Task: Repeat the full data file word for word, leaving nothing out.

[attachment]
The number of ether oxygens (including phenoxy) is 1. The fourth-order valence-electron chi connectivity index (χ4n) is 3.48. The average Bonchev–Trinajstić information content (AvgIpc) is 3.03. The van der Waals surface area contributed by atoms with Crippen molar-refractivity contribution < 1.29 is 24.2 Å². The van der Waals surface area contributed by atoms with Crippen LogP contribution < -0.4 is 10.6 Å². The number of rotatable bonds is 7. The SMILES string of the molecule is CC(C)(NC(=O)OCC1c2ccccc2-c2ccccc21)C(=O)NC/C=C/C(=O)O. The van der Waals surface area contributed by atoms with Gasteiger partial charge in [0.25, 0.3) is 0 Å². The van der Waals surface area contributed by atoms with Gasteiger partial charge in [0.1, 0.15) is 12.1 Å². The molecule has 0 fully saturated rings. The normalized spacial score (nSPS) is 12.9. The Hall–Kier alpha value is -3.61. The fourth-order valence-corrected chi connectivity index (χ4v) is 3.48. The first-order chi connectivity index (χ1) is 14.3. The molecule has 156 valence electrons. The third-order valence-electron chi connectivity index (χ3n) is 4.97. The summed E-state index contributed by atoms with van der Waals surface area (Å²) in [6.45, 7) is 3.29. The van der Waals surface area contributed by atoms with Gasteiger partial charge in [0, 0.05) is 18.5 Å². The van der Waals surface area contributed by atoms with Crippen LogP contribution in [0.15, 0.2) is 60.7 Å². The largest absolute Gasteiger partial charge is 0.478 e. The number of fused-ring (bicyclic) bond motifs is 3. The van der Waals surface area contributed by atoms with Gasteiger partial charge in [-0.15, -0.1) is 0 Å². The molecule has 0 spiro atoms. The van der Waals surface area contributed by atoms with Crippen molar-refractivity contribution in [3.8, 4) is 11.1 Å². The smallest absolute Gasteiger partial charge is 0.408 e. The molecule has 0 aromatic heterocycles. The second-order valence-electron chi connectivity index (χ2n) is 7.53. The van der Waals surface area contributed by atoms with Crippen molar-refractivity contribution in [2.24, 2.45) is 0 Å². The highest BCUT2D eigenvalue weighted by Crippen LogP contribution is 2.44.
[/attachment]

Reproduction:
The number of ether oxygens (including phenoxy) is 1. The fourth-order valence-electron chi connectivity index (χ4n) is 3.48. The average Bonchev–Trinajstić information content (AvgIpc) is 3.03. The van der Waals surface area contributed by atoms with Crippen molar-refractivity contribution < 1.29 is 24.2 Å². The van der Waals surface area contributed by atoms with Crippen LogP contribution < -0.4 is 10.6 Å². The number of rotatable bonds is 7. The SMILES string of the molecule is CC(C)(NC(=O)OCC1c2ccccc2-c2ccccc21)C(=O)NC/C=C/C(=O)O. The van der Waals surface area contributed by atoms with Gasteiger partial charge in [0.25, 0.3) is 0 Å². The van der Waals surface area contributed by atoms with Gasteiger partial charge in [0.1, 0.15) is 12.1 Å². The molecule has 0 fully saturated rings. The normalized spacial score (nSPS) is 12.9. The Hall–Kier alpha value is -3.61. The fourth-order valence-corrected chi connectivity index (χ4v) is 3.48. The first-order chi connectivity index (χ1) is 14.3. The molecule has 156 valence electrons. The third-order valence-electron chi connectivity index (χ3n) is 4.97. The summed E-state index contributed by atoms with van der Waals surface area (Å²) in [6.45, 7) is 3.29. The van der Waals surface area contributed by atoms with Gasteiger partial charge in [0, 0.05) is 18.5 Å². The van der Waals surface area contributed by atoms with Crippen LogP contribution in [0.15, 0.2) is 60.7 Å². The largest absolute Gasteiger partial charge is 0.478 e. The number of fused-ring (bicyclic) bond motifs is 3. The van der Waals surface area contributed by atoms with Gasteiger partial charge in [-0.15, -0.1) is 0 Å². The molecule has 0 spiro atoms. The van der Waals surface area contributed by atoms with Crippen molar-refractivity contribution in [3.8, 4) is 11.1 Å². The smallest absolute Gasteiger partial charge is 0.408 e. The molecule has 0 aromatic heterocycles. The second-order valence-electron chi connectivity index (χ2n) is 7.53. The van der Waals surface area contributed by atoms with Crippen molar-refractivity contribution in [2.24, 2.45) is 0 Å². The highest BCUT2D eigenvalue weighted by Crippen LogP contribution is 2.44.